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Dioramas: Flora & Fauna
Trees, shrubs, nature and animals.
Hosted by Darren Baker
Trees : links !
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European Union
Member Since: February 15, 2002
entire network: 2,289 Posts
KitMaker Network: 532 Posts
Posted: Monday, September 23, 2002 - 10:56 PM UTC

For those who don't want to gather sticks and staws in their own garden or fear evening walks in the city parks, here's a number of links to order prefab-trees.
Remember though : self-made trees are often the nicest !

If anyone has more links or suggestions, please send them as reply. I'll add them to this list. Maybe Jim can make this into a short article if there's more suggestions and links !



Static grass, leaves and turf
Manufactured trees (plastic, resin, metal,...) as well as real natural material (branches, roots) can be decorated with a range of foliage options. Here's a few links
20th Century Hobbies
Woodland Scenics

1/35 scale trees
Canyon Creek Scenics
Woodland Scenics
Petite Pines Northern

1/35 scale tree stumps

Whole trees for railroad dioramas - 1/72 Scale
Several websites supply trees for railroad modelers. They go well with 1/72 kits, some even work with 1/35.
HobbyplaceSharp Study Models
Staff MemberPublisher
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New Hampshire, United States
Member Since: December 15, 2001
entire network: 12,571 Posts
KitMaker Network: 4,397 Posts
Posted: Tuesday, September 24, 2002 - 04:55 AM UTC
Great post. Thanks for that info. I thought the Canyon Creek trees are amazing. Of course for $25 ea. I guess they should be.

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European Union
Member Since: February 15, 2002
entire network: 2,289 Posts
KitMaker Network: 532 Posts
Posted: Tuesday, September 24, 2002 - 05:15 AM UTC

I've come across a new way to make trees, using wire. You take several strands of wire together and start turning and twisting them in specific ways. It's an old trick I learned from ... my wife's grandmother !!! She used to do this with copper wire for decoration, but it's a great trick for making incredible tree skeletons, later to be covered by plaster, resin or other substances that harden. I gave it a try last weekend, and the results are simply AMAZING ! It's easy to make trees that are 30 cm high, looking so much more convincing than those little plastic ready-made trees.
Gimme a few weeks time, and I'll post a complete step-by-step "how to" article with drawings and pics. I'm so surprised I never saw this technique in modeling before !!!
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Louisiana, United States
Member Since: August 14, 2002
entire network: 141 Posts
KitMaker Network: 0 Posts
Posted: Tuesday, September 24, 2002 - 05:48 AM UTC
I would like to see that, I getting tired of doing the modelrailroad trees. need some other way of doing them.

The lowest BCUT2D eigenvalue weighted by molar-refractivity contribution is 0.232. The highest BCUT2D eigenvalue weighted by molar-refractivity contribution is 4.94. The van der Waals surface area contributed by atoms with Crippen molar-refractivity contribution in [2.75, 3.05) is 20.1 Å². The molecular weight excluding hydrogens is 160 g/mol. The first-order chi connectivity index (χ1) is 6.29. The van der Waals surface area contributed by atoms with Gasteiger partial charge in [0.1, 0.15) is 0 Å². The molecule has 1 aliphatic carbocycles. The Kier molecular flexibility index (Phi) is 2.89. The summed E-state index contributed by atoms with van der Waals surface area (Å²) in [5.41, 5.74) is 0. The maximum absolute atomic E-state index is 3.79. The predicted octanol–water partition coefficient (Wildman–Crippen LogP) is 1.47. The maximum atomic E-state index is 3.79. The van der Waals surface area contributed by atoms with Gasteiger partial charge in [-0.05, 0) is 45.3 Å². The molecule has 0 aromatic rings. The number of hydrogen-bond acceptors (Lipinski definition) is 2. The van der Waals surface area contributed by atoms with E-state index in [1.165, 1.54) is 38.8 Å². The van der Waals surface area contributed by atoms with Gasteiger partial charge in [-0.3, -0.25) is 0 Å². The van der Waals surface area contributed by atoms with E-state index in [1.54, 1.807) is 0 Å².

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Croatia Hrvatska
Member Since: February 13, 2002
entire network: 5,579 Posts
KitMaker Network: 538 Posts
Posted: Tuesday, September 24, 2002 - 06:07 AM UTC

Quoted Text

I've come across a new way to make trees, using wire.

Done that... The results can be quite convincing, but I never knew how to simmulate "the green stuff" of the tree. Whatever I tried, just didn't look right. And modeling every single leaf wasn't my cup of tea..

Opposed to the wire model is mother nature. I have started to use her products exclusively and I think you can't get more realism than that...

BTW, I have seen Vegetarama before, but forgot to bookmark their page. I think they use natural stuff as well... Thanks for sharing the links General.

Mario M.
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Donegal, Ireland
Member Since: May 14, 2002
entire network: 9,763 Posts
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Posted: Tuesday, September 24, 2002 - 09:50 PM UTC
I have tried this before with 2 different methods.
Both envolve getting a suitable tree trunk. Roots of small trees are usually good for this or else a branch that has loads of smaller branches, buds, etc.
Method 1 is stick a lot of dried moss to each branc´h. Then hang it up side down and spray loads of white glue over it. When it dreis after a few days and you turn it the right way up it looks quite good.
Method 2 is to stick some greem sponge in areas where you want thicker leafage onto the branch. Then paint all the sponge areas with white glue and pour dried herbs over it. Repeat until you have a good coverage. Try different herbs for different trees for some effect.
Spray all black first. Then, when dry, spray dark green from the bottom side and lighter shades from the top to simulate light. The paint also helps keep small parts from falling off.
Dry brush some differnt coulours to lightly to ends etc.
Hopefully this helps. I found these methods on the net and just tried both for some fun. Both look good and a mixture of different trees gives a great effect alone. Method 2 is especially good if you want to make trees where the leaves grow in clumps and trunk/branches can be seen between them.